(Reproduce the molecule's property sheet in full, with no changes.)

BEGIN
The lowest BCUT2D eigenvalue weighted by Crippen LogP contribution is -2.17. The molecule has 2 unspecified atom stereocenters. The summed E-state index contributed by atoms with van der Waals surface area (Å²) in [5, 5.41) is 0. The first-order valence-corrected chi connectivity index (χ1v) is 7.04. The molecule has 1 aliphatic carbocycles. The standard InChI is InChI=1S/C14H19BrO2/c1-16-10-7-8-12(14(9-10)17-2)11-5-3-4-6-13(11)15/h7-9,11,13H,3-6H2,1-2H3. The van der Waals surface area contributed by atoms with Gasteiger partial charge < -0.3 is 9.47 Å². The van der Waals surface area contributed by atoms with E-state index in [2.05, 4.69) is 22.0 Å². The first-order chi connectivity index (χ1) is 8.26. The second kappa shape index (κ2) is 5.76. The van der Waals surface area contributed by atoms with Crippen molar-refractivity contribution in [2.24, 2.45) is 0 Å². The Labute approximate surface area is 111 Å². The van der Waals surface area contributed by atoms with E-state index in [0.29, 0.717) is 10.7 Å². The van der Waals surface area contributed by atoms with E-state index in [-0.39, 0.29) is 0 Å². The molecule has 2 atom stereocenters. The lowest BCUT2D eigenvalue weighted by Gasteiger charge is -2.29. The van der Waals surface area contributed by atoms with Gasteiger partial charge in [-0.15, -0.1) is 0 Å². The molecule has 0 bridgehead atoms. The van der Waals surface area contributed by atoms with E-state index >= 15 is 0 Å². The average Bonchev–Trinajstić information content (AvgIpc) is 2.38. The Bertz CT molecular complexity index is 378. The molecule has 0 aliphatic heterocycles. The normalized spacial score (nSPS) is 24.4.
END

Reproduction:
The lowest BCUT2D eigenvalue weighted by Crippen LogP contribution is -2.17. The molecule has 2 unspecified atom stereocenters. The summed E-state index contributed by atoms with van der Waals surface area (Å²) in [5, 5.41) is 0. The first-order valence-corrected chi connectivity index (χ1v) is 7.04. The molecule has 1 aliphatic carbocycles. The standard InChI is InChI=1S/C14H19BrO2/c1-16-10-7-8-12(14(9-10)17-2)11-5-3-4-6-13(11)15/h7-9,11,13H,3-6H2,1-2H3. The van der Waals surface area contributed by atoms with Gasteiger partial charge < -0.3 is 9.47 Å². The van der Waals surface area contributed by atoms with E-state index in [2.05, 4.69) is 22.0 Å². The first-order chi connectivity index (χ1) is 8.26. The second kappa shape index (κ2) is 5.76. The van der Waals surface area contributed by atoms with Crippen molar-refractivity contribution in [2.24, 2.45) is 0 Å². The Labute approximate surface area is 111 Å². The van der Waals surface area contributed by atoms with E-state index in [0.29, 0.717) is 10.7 Å². The van der Waals surface area contributed by atoms with E-state index in [-0.39, 0.29) is 0 Å². The molecule has 2 atom stereocenters. The lowest BCUT2D eigenvalue weighted by Gasteiger charge is -2.29. The van der Waals surface area contributed by atoms with Gasteiger partial charge in [-0.15, -0.1) is 0 Å². The molecule has 0 bridgehead atoms. The van der Waals surface area contributed by atoms with E-state index >= 15 is 0 Å². The average Bonchev–Trinajstić information content (AvgIpc) is 2.38. The Bertz CT molecular complexity index is 378. The molecule has 0 aliphatic heterocycles. The normalized spacial score (nSPS) is 24.4.